A series of distinguished lectures which aims to present excellent speakers describing intriguing topics in an engaging style.
The talks address a broad audience. All members of Informatics are encouraged to attend, and members of the university and the general public are welcome.
If you are from outside the School of Informatics and would like to receive announcements of these lectures please subscribe to our lectures mailing list.
- 20 October 2010: Prof Benjamin Kuipers, "How can a robot learn the foundations of knowledge?"
- 4 March 2010: Michael Jordan, "Applied Bayesian Nonparametrics"
- 24 February 2010: Prof. Mitsuo Kawato, "Finding Common and Concise Representation for Brain, Body and Environment"
- 2 December 2009: Luiz André Barroso, "Warehouse-scale Computing"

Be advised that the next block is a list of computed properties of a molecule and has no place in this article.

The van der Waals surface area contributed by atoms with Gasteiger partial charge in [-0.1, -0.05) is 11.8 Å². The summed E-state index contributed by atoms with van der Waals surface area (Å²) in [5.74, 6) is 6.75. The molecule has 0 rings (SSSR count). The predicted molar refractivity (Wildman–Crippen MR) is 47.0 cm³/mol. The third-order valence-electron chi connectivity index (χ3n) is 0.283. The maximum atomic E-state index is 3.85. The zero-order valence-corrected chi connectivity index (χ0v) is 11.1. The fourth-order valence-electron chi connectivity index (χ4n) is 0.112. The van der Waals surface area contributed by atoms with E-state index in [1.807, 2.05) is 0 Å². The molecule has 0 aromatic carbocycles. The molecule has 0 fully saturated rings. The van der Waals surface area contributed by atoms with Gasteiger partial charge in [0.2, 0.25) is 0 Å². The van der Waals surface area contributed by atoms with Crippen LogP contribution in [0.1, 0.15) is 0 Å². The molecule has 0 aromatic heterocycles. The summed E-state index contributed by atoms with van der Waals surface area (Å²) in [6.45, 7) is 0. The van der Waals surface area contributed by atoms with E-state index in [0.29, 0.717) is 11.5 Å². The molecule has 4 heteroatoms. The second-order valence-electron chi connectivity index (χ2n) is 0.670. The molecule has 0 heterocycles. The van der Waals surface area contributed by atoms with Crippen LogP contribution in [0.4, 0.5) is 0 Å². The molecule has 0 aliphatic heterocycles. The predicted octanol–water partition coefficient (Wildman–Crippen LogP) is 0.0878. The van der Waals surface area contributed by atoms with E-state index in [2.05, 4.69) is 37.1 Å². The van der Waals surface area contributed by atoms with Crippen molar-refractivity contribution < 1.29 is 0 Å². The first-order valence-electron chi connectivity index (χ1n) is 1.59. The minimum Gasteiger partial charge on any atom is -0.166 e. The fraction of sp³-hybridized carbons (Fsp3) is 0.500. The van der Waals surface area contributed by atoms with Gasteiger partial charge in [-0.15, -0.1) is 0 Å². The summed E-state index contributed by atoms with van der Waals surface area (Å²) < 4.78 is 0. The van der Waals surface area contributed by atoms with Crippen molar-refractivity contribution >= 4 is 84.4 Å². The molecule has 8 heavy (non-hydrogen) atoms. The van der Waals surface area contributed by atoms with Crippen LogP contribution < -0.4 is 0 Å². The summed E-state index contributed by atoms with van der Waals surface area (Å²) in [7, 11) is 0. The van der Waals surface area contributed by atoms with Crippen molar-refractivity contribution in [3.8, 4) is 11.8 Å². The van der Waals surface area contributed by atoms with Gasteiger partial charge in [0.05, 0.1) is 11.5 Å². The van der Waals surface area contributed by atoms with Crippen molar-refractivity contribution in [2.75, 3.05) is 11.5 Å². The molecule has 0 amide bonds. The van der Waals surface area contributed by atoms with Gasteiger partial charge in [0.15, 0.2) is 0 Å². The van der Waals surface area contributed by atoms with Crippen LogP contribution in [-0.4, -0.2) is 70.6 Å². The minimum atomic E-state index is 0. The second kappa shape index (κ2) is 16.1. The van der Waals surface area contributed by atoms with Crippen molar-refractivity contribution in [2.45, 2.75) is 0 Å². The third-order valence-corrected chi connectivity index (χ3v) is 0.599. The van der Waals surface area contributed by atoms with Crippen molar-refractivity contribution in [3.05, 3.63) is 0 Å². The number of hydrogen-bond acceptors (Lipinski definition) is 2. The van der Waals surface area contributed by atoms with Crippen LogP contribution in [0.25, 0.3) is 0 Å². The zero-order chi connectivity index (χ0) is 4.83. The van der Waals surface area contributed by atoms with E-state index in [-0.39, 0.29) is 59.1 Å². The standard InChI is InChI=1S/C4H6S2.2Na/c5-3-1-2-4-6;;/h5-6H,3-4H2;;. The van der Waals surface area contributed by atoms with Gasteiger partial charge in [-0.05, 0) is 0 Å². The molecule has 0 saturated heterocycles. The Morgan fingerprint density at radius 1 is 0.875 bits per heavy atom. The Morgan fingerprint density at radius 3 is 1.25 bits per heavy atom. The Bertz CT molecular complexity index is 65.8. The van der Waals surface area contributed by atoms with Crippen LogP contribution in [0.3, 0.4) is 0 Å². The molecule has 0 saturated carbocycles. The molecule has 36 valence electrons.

- 18 November 2009: Don Syme, "F# - Bringing Functional Programming into the Mainstream"
- 23 March 2009: Pedro Domingos, "Unifying Logical and Statistical AI"
- 3 December 2008: Andrew Hopper, "Computing for the Future of the Planet"
- 8 October 2008: John Sowa, "Dynamic Ontology, A Wittgensteinian Method of Relating Language to the World"
- 11 June 2008: Gene Myers, "Whole Genome Sequencing and Imaging-Based Systems Biology"
- 14 May 2008: Jorge Cham, "The Power of Procrastination: Surviving Graduate School and Deciding What's Next"
- 20 February 2008: Peter Jackson, "Pure and Applied Research: The Good, the Bad, and the Lucky"
- 6 February 2008: Diane Litman, "Spoken Dialogue for Intelligent Tutoring Systems: Opportunities and Challenges"
This article was published on May 15, 2013